Description of Historic Place
The Middleton Water Pumping Station is located at 60 Middleton Street, on the west side of Middleton street, south of Francis Street and west of the Waterworks Park and the Grand River, in the former Town of Galt, now the City of Cambridge. This yellow-brick building was constructed between 1890 and 1891.
The property was designated, in 1997, for its architectural and historic value, by the City of Cambridge, under Part IV of the Ontario Heritage Act (By-law 211-97).
The Middleton Water Pumping Station, constructed between 1890 and 1891, was the first pumping station in the Town of Galt. Prior to its construction, manufacturers located near the Grand River were content to draw water from the river at a minimal cost and private wells providing clean drinking water were of abundance. As the town's boundaries grew, due to an increased population, the necessity for improved fire protection became more urgent. A. L. McCulloch, construction engineer, was placed in charge of construction, under the supervision of Willis Chipman, who had prepared the plans and specification of the works. Goldie and McCulloch Company supplied the stand pipe, engine, boiler, pumps, hydrants and valves.
The Middletown Water Pumping Station is reminiscent of the Norman architectural style and is similar to many other pumping stations, built in Ontario, at the end of the 20th Century. This station is constructed using yellow-brick, with a split limestone foundation. Norman architectural features include semi-elliptical arched windows, geometrically patterned stained glass windows and a conical-roofed tower.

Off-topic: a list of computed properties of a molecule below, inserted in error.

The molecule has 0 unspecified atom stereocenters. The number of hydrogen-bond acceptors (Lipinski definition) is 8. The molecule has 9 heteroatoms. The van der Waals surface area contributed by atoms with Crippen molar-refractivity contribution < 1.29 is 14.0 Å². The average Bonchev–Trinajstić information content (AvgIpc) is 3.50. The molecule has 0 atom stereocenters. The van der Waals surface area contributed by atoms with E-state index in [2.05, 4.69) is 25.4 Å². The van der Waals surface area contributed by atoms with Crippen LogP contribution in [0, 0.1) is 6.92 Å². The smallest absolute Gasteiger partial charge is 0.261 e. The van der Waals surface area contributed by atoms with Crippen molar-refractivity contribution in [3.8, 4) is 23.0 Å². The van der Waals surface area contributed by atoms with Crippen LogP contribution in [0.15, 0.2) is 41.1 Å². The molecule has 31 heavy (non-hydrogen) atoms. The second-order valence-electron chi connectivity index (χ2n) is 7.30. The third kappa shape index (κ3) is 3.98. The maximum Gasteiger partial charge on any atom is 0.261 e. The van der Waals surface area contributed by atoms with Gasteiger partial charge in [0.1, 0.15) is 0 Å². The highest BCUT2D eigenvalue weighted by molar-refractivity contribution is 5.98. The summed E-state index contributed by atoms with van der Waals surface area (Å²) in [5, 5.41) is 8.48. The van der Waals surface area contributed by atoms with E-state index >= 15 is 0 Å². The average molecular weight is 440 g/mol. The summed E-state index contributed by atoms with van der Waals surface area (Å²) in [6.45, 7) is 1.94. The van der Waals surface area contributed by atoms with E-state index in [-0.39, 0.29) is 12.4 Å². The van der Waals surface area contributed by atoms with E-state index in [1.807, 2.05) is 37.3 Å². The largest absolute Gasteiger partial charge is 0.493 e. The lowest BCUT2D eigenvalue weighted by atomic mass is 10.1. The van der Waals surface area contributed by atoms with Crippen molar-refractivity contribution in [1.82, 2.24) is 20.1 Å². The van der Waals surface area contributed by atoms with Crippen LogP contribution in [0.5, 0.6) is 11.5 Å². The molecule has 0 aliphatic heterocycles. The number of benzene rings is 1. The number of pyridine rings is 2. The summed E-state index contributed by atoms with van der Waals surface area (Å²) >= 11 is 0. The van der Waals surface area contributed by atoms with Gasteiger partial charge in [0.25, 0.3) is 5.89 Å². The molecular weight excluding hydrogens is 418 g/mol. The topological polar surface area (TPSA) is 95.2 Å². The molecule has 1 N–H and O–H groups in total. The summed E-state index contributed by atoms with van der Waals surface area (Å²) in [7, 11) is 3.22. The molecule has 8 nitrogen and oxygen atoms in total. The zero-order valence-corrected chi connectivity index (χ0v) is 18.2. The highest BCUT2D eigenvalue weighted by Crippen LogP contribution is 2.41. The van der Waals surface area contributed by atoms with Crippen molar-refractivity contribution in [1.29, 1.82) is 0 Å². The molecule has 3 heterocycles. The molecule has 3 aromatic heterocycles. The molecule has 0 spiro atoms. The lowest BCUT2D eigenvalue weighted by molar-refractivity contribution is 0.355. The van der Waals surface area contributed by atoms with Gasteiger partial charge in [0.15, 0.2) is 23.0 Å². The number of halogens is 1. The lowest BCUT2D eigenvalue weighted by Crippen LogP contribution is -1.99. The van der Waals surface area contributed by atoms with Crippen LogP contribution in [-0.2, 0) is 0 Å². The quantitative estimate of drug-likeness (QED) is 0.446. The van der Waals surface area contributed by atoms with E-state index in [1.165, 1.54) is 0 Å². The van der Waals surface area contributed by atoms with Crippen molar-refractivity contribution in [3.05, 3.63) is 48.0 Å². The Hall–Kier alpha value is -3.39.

Sources: City of Cambridge, By-law 211-97; City of Cambridge LACAC Building Description, October 26, 1984.
Character defining elements that contribute to the heritage value of the Middleton Water Pumping Station include its:
- yellow-brick laid in common bond with a projecting brick frieze below the roofline, and projecting brickwork at the corners
- limestone foundation, coursed, with flush mortar joints, topped by a rock-faced limestone string course
- string course and window lug sills of a darker grey limestone than the foundation
- high pitched gable roof on the southern portion of the building and a higher pitched gable roof on the northern portion of the building
- conical roof on a central tower
- asphalt shingle on all roof surfaces
- two secondary entrances on the main façade: one in centre of southern portion, one in northern portion with metal-clad double-leaf doors, each with a single pane of clear glass in the upper portion and geometrically patterned stained glass transom
- semi-elliptical arched windows with radiating voussoirs in matching brick
- double hung windows with transom on the tower